Question

# 4. Based on data from a car bumper sticker study, when a car is randomly selected,...

4. Based on data from a car bumper sticker study, when a car is randomly selected, the number of bumper stickers and the corresponding probabilities are as follows: 0 (0.797); 1 (0.099); 2 (0.036); 3 (0.017); 4 (0.013); 5 (0.011); 6 (0.009); 7 (0.007); 8 (0.006); 9 (0.005). a. Does the given information describe a probability distribution? Why or why not? b. Would it be unusual for a car to have more than two bumper stickers? Explain this!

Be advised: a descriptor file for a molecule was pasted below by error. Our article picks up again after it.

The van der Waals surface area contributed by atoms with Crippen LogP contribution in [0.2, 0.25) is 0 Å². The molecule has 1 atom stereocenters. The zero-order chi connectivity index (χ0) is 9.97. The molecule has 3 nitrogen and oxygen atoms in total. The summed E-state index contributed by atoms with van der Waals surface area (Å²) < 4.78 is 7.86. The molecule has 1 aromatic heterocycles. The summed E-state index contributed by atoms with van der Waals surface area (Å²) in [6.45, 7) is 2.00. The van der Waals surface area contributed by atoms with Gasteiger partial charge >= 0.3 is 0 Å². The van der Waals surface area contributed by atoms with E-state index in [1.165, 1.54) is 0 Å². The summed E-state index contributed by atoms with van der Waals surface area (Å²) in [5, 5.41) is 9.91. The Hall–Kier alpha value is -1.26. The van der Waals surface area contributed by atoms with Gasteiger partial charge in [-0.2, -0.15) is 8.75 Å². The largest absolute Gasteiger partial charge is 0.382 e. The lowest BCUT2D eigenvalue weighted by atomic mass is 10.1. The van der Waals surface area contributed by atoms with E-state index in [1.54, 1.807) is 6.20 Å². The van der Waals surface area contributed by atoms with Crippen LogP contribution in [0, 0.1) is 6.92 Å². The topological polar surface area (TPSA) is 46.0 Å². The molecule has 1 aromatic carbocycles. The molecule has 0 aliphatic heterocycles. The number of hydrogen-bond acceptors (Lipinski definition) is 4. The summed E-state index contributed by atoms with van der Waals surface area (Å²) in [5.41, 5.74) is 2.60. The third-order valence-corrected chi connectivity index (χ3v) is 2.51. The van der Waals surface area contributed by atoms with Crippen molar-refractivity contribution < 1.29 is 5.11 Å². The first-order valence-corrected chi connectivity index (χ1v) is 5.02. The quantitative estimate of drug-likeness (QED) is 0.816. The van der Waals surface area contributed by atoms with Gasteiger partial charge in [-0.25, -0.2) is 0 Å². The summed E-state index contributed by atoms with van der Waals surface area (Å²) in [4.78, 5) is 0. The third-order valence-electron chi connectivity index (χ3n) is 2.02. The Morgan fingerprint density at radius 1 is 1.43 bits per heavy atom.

Let x be the number of bumper stickers and P(x) be its corresponding probabilities.

Given probability distribution is

 x 0 1 2 3 4 5 6 7 8 9 P(x) 0.797 0.099 0.036 0.017 0.013 0.011 0.009 0.007 0.006 0.005

Here sum of all probabilities = 1

So the given distribution is probability distribution.

Probability that car have more than two bumper stickers

= P(X = 3) + P(X= 4) + P(X = 5) + P(X = 6) + P(X = 7) +P(X = 8) + P(X = 9)

= 0.017 + 0.013 + 0.011 + 0.009 + 0.007 + 0.006 + 0.005

= 0.068

Probability that car have more than two bumper stickers is 0.068

Probability that car have more than two bumper stickers = 0.068 > 0.05.

So we can say that it is not unusual.

It would not be unusual for a car to have more than two bumper stickers.